Digital Landscape Creation 1: Introduction to the Series

Nov 09, 2021 at 10:00 am by -gToon


This is an introduction to a series on 3D landscape creation which will span several months. In this introduction, I’ll share with you the theme of the series, a brief history of landscape art, and a shortlist of applications and game tools we are going to examine. Some of the applications and games will be free others will be moderately expensive. I’ll share my experiences with each one from installation to the final creation of a landscape scene. And, of course, links will be provided in every article. I hope to post every Tuesday of each week, although some applications will take longer than a week to learn and create. 
 
A Note on Terminology
I’ve chosen the phrase “Digital Landscape” because that has always been the descriptive term for digital landscapes for me. However, if you Google “3D Landscape”, you’ll find the results primarily refer to the creation of house designs for architects and homeowners. Another term that is often used for digital landscape creation is “World Creation”. This refers to the creation of landscapes inside game worlds. So, to be clear, this series is about the tools and workflow in creating digital landscapes for pleasure and art. There will be some cross-over into game engines and plug-ins, but primarily we’ll be looking at standalone applications designed specifically for digital landscape creation.
Tower Mill at Wijk bij Duurstede, Netherlands Jacob van Ruisdael
As the visual arts grew increasingly confident of their ability to compete with most noble human sciences, genres like landscape, which seem to require less intellect , were relegated to the second or third rank
 
                                                                                                -Landscape Painting by Norbert Wolf
A Very Brief History of Landscape Painting
Landscape art existed before there was even a term for it, but it took a long time before landscape art became an subject in itself. Up until the Renaissance, landscape art was primarily decorative for religious subjects. Italian and Dutch artists made landscape into an individual art form that appealed to emotions. But even with genius landscape creations by artists like Rembrandt and Jacob van Ruisdael, the landscape as an art form was always one of the low arts because it was claimed (by academics) that the form did not appeal to the intellect. 19th-century artists began to change that view and artists like Delacroix and Albert Bierstadt made landscape painting into a high art form. 
 
The modern era, especially the Impressionists like Monet and the Romantics like Caspar David Friedrich, took landscape art out of the realist tradition and began the create landscape art that was more a reflection of their inner response to the natural world. Also, the notion of a “landscape” expanded into urban landscapes and dream landscapes (see Dali) so that the concept of landscape art expanded and changed.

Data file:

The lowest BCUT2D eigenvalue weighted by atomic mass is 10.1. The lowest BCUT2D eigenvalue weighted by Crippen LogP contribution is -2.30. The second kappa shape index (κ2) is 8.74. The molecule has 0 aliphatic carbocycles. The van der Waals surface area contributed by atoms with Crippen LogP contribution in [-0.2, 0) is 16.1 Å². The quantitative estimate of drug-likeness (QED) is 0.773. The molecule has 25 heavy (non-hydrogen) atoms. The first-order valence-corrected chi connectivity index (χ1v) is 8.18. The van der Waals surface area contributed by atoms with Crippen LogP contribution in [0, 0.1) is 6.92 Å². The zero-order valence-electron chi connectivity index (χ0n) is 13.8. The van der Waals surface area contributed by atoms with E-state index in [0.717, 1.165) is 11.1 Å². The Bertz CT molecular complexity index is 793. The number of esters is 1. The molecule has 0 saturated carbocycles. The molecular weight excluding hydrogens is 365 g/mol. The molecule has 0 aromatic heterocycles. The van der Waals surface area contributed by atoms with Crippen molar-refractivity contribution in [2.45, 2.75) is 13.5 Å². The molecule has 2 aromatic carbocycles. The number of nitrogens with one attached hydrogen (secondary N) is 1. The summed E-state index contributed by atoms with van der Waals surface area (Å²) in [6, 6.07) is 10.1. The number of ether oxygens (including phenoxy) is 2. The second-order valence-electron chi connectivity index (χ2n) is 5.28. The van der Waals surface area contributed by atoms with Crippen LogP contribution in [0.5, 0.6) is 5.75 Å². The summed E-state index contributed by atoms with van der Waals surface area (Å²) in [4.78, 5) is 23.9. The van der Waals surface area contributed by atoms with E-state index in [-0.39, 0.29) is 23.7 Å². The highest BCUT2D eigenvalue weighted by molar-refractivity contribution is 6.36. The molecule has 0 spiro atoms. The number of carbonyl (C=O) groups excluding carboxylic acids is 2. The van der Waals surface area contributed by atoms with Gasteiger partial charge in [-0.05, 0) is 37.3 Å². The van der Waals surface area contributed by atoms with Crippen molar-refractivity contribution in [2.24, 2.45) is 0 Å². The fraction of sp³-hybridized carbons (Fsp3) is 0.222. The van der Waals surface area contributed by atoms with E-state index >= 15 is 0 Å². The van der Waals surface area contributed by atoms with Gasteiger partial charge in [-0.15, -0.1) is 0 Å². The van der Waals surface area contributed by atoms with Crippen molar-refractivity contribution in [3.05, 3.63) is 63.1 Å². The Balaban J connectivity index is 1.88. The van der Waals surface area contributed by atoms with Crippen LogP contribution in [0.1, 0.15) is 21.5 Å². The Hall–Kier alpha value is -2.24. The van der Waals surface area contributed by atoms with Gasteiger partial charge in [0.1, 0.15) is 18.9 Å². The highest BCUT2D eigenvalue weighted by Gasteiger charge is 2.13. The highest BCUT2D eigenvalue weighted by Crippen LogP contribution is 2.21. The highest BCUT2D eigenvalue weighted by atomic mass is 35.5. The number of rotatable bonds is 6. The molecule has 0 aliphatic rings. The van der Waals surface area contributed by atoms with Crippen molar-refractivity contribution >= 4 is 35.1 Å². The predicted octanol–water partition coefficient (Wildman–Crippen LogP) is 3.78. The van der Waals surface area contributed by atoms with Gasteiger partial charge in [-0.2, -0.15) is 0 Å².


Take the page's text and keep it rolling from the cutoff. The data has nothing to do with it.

At present, landscape art is still being created formally, but the world of gaming and digital tools have changed the idea of what a landscape is dramatically. Now, viewers can go inside of a landscape so that it surrounds them. Gaming and game engines, in particular, have brought a real sense of emotion to landscape art. Some of my favorite moments in games involve scenes in games like Half-Life 2 and The Elder Scrolls. Moreover, the ability to create digital landscapes is so much easier than traditional landscape creation the there is a much wider range of creators and tools. 
.
wave sequence mod Half Life 2 canals
The Goal of this Series
What I want to achieve is a loose overview of the tools and methods an artist or hobbyist can use to create digital landscapes either for free or for relatively lost cost. The idea is to choose an application, learn it and then use the application to create one of five landscape styles: Gothic sunset, sunny desert, afternoon river valley, and snowy mountain scene. Most of the applications we’ll look at creating realistic scenes, but we’ll also delve into one abstract landscape, just for variety. 
 
Here are the applications we are going to study. I’m leaving some space open for discoveries along the way. Note that I am not including applications like Maya or 3D Studio Max because they are too expensive and beyond the means of most general artists. We are also avoiding tools that simply generate terrain as they are the province of engineers, architects, and scientists for the most part. 
  1. World Creator
  2. VUE
  3. Bryce
  4. Terragen
  5. Unity Game Engine
  6. Unreal Game Engine
  7. Blender 
  8. GAEA
  9. World Machine
  10. NVIDIA Canvas
  11. ?
Schedule of Articles
Every Tuesday, I’ll cover a specific application, what it is, how to download and install, my experience learning the application, and the workflow in creating one of the scenes I’ve described above. I’ll share my successes and frustrations along with plenty of links and information about the specific application. I’ve tried to keep the selected applications free or low cost. The focus will mostly be on Windows-based apps as they are more plentiful, but I will note if any of them have Mac versions. 
 

Next Week: Digital Landscape Creation 2: World Creator 

Sections: News & Features




This website uses cookies to ensure you get the best experience possible More Info
Got it!